Weirton’s Greek Food Festival revamped

Super gryo sale on Aug. 27; ‘Greek Grab ‘n Go’ take-out event Sept. 25

ALWAYS A FAVORITE — Gyros are always a favorite when All Saints Greek Orthodox Church at 3528 West St., Weirton, holds its annual Greek Food Festival. This year’s offering, however, because of COVID-19 precautionary measures, brings changes to the summer staple normally held during a three-day period in July. Instead, there will be a super gyro sale from 11 a.m. to 2 p.m. on Aug. 27 at the church’s newly built food booth behind the downtown post office facing the church. The gyros may be pre-ordered by phone at (304) 797-9884 beginning Aug. 25 through 11 a.m. on Aug. 27, online at www.allstswwv.org or the day of in person. The church also is planning a one-day, take-out-only Greek Grab ‘n Go Fest on Sept. 25 that will feature a variety of Greek food and sweets. This contributed photo from the 2019 festival shows volunteer Naso Chaliotis helping with the gyros.

WEIRTON — Hungry for a “super gyro?”

Loaded with gyro meat on warm pita bread with tomatoes, onions and tzaziki sauce?


All Saints Greek Orthodox Church at 3528 West St., hopes to help satisfy that appetite initially with what will be an Aug. 27 trial run for its revamped approach to a broader menu one-day Greek Food Fest fundraiser next month.

Because of the COVID-19 pandemic precautions in place, the church’s three-day Greek food festival traditionally held in July was canceled, replaced instead with alternative plans for a one-day, take-out-only “Greek Grab ‘n Go Fest” event on Sept. 25. It will offer homemade, made-from-scratch Greek “treats and sweets” from 11 a.m. to 7 p.m.

But first comes the super gyro test run at the church’s newly built food booth behind the downtown post office facing the church. It’s from 11 a.m. to 2 p.m. on Aug. 27. The gyros may be pre-ordered by phone at (304) 797-9884 beginning Aug. 25 through 11 a.m. on Aug. 27; online at www.allstswwv.org or the day of in person. For information, call the number listed.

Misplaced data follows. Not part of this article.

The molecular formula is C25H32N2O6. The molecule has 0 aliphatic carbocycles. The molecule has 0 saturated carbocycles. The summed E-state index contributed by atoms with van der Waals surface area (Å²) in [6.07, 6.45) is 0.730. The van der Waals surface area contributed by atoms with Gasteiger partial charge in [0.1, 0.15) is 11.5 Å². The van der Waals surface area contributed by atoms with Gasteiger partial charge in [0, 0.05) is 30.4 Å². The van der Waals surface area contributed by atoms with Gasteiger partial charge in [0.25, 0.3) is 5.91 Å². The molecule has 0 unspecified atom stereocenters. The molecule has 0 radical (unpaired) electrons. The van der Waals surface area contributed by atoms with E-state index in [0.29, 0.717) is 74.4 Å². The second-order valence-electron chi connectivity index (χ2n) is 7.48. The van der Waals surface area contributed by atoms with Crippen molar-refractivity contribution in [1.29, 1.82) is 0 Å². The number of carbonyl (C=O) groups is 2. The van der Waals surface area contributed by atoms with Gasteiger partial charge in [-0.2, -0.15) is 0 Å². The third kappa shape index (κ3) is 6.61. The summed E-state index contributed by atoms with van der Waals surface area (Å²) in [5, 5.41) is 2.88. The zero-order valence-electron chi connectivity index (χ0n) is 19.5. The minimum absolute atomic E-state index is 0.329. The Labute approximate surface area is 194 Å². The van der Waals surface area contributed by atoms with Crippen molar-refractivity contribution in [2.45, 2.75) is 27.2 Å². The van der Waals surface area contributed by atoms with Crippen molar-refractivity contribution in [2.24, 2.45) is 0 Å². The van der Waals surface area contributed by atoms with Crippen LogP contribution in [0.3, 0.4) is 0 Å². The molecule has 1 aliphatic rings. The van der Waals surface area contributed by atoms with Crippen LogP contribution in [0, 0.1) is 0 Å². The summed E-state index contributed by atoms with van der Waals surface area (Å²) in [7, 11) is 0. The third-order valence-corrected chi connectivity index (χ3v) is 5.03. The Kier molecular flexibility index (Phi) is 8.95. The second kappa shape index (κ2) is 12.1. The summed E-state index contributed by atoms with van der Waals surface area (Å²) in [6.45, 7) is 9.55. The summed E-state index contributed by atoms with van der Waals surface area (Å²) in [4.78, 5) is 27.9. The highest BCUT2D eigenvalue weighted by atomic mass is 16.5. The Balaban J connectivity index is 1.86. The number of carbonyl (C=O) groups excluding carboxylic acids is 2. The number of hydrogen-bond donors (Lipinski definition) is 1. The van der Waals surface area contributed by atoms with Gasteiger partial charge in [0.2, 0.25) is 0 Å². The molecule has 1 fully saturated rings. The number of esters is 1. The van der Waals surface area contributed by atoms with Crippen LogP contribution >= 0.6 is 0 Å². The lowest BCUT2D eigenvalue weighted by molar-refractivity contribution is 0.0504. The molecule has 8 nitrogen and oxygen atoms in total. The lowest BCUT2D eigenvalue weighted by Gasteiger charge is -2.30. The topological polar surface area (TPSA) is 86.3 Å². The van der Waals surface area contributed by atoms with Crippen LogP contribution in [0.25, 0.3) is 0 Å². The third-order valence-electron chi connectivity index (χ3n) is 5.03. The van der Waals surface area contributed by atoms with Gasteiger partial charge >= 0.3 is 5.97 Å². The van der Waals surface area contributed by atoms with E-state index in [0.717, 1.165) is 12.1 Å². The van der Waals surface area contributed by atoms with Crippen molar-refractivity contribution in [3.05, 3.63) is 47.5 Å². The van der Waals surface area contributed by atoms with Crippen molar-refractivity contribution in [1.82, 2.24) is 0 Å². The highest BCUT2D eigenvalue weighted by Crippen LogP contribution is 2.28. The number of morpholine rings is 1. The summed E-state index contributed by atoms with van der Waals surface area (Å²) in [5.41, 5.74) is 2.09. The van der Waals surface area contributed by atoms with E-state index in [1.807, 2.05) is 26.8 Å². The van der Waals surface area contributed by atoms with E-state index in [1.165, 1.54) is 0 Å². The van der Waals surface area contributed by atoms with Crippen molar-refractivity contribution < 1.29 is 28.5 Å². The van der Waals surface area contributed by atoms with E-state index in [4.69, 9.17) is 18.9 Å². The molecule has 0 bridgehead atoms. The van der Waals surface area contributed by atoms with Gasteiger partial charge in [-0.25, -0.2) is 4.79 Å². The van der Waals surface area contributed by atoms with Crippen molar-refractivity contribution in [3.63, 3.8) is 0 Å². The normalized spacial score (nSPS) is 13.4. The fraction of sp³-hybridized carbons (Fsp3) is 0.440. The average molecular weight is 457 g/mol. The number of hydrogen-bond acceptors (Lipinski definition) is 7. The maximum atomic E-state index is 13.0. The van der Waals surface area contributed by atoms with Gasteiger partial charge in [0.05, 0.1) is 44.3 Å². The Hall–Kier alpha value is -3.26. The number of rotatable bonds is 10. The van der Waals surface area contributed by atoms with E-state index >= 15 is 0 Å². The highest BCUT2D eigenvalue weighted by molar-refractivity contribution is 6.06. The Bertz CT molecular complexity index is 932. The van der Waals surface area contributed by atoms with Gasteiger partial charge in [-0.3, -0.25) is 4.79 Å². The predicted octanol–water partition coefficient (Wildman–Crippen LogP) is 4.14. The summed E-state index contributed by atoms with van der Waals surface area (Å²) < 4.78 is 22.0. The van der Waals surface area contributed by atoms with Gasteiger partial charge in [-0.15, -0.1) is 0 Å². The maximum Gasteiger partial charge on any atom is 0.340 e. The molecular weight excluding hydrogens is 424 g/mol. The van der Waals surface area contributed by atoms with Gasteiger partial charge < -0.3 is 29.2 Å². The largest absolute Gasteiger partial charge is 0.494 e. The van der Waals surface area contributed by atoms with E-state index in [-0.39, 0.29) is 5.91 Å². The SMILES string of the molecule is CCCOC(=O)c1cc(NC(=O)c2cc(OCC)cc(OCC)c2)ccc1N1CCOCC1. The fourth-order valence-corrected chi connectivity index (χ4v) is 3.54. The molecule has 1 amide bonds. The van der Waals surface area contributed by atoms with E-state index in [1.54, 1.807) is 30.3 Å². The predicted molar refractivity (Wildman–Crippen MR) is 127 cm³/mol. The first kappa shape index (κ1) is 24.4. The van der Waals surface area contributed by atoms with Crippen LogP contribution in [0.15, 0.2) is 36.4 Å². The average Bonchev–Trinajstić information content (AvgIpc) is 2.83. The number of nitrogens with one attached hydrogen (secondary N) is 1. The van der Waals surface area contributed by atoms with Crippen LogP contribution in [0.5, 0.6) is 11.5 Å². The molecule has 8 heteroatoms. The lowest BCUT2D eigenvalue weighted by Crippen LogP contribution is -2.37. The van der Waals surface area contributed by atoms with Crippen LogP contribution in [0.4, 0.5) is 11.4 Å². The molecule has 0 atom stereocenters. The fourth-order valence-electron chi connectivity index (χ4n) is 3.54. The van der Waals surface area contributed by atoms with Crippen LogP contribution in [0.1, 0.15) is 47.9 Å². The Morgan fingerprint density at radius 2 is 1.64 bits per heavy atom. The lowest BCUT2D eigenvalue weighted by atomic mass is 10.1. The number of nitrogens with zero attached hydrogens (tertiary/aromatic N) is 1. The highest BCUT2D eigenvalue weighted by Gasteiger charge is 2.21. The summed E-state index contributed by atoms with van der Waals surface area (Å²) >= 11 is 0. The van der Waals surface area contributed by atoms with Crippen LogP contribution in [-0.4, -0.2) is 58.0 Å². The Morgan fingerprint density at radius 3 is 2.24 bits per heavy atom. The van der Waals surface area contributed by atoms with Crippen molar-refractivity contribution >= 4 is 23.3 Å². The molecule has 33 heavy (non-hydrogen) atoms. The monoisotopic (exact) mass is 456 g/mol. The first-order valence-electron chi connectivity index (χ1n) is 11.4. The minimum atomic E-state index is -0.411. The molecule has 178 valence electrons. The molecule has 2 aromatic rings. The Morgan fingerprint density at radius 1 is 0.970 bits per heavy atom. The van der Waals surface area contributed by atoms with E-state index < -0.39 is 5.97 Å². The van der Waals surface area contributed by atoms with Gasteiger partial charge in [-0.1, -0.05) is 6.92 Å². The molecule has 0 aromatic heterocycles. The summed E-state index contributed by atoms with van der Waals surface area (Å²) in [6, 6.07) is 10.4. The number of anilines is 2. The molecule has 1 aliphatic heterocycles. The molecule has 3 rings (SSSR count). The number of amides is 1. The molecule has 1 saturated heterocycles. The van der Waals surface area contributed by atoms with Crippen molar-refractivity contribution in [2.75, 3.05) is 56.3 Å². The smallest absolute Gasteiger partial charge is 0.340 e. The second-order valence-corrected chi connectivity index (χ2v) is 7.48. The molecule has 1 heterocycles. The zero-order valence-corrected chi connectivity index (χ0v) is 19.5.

“We encourage pre-order, pre-pay with a credit card at our online ordering link, which will be in operation two days prior to the gyro sale as well as from 9 a.m. to 11 a.m. on Aug. 27,” explained Nick Tranto, president of All Saints Greek Orthodox Church and co-chair of the 33rd-annual Greek festival.

“Walk-up orders can be placed at the gyro booth outside, and we will fill those orders in our kitchen and bring it out for pick-up,” he said, noting there is no drive-through window, but the newly built food booth is easily accessible from West Street with plenty of free parking.

Gyros can be picked up outside at the food booth in the parking lot next to the loading dock of the downtown post office (rear of building). They are $7.50 each, with bottled water or pop available for $1 each.

“We are anticipating selling about 500 gyros so we strongly encourage pre-ordering to avoid being sold out as our super gyros are a Weirton favorite,” Tranto said.

“Our IT staff is working on a variety of methods to order online or by telephone, and as we add this technology to our website, we will blast it out on our Facebook page and our All Saints Greek Orthodox Church website,” Tranto explained of a procedure getting a trial run at the gyro sale.